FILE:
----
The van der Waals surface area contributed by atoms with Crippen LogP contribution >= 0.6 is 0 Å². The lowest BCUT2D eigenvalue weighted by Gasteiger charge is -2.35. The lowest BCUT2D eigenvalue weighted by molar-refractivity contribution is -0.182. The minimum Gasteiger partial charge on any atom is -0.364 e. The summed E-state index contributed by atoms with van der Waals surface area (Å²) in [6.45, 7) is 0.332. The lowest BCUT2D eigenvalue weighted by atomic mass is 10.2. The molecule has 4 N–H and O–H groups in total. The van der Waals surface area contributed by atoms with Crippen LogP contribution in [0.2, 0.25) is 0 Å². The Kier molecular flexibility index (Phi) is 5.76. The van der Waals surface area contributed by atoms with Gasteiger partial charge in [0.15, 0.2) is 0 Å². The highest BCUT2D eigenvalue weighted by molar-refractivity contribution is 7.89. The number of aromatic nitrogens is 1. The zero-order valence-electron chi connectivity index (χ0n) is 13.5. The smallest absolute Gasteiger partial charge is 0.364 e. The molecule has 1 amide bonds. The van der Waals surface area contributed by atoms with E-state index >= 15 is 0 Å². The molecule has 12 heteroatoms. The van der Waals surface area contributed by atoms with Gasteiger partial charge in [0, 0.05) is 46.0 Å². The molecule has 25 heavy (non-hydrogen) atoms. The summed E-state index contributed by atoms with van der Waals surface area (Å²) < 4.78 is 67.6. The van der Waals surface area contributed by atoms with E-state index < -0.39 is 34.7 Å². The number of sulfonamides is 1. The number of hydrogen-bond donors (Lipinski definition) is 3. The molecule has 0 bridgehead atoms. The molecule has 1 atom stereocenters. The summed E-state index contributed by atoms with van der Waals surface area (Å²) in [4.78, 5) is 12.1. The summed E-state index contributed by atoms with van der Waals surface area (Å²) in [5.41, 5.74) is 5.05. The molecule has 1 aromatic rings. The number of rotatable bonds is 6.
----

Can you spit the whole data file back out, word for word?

The van der Waals surface area contributed by atoms with Crippen LogP contribution >= 0.6 is 0 Å². The lowest BCUT2D eigenvalue weighted by Gasteiger charge is -2.35. The lowest BCUT2D eigenvalue weighted by molar-refractivity contribution is -0.182. The minimum Gasteiger partial charge on any atom is -0.364 e. The summed E-state index contributed by atoms with van der Waals surface area (Å²) in [6.45, 7) is 0.332. The lowest BCUT2D eigenvalue weighted by atomic mass is 10.2. The molecule has 4 N–H and O–H groups in total. The van der Waals surface area contributed by atoms with Crippen LogP contribution in [0.2, 0.25) is 0 Å². The Kier molecular flexibility index (Phi) is 5.76. The van der Waals surface area contributed by atoms with Gasteiger partial charge in [0.15, 0.2) is 0 Å². The highest BCUT2D eigenvalue weighted by molar-refractivity contribution is 7.89. The number of aromatic nitrogens is 1. The zero-order valence-electron chi connectivity index (χ0n) is 13.5. The smallest absolute Gasteiger partial charge is 0.364 e. The molecule has 1 amide bonds. The van der Waals surface area contributed by atoms with E-state index >= 15 is 0 Å². The molecule has 12 heteroatoms. The van der Waals surface area contributed by atoms with Gasteiger partial charge in [0, 0.05) is 46.0 Å². The molecule has 25 heavy (non-hydrogen) atoms. The summed E-state index contributed by atoms with van der Waals surface area (Å²) < 4.78 is 67.6. The van der Waals surface area contributed by atoms with E-state index < -0.39 is 34.7 Å². The number of sulfonamides is 1. The number of hydrogen-bond donors (Lipinski definition) is 3. The molecule has 0 bridgehead atoms. The molecule has 1 atom stereocenters. The summed E-state index contributed by atoms with van der Waals surface area (Å²) in [4.78, 5) is 12.1. The summed E-state index contributed by atoms with van der Waals surface area (Å²) in [5.41, 5.74) is 5.05. The molecule has 1 aromatic rings. The number of rotatable bonds is 6.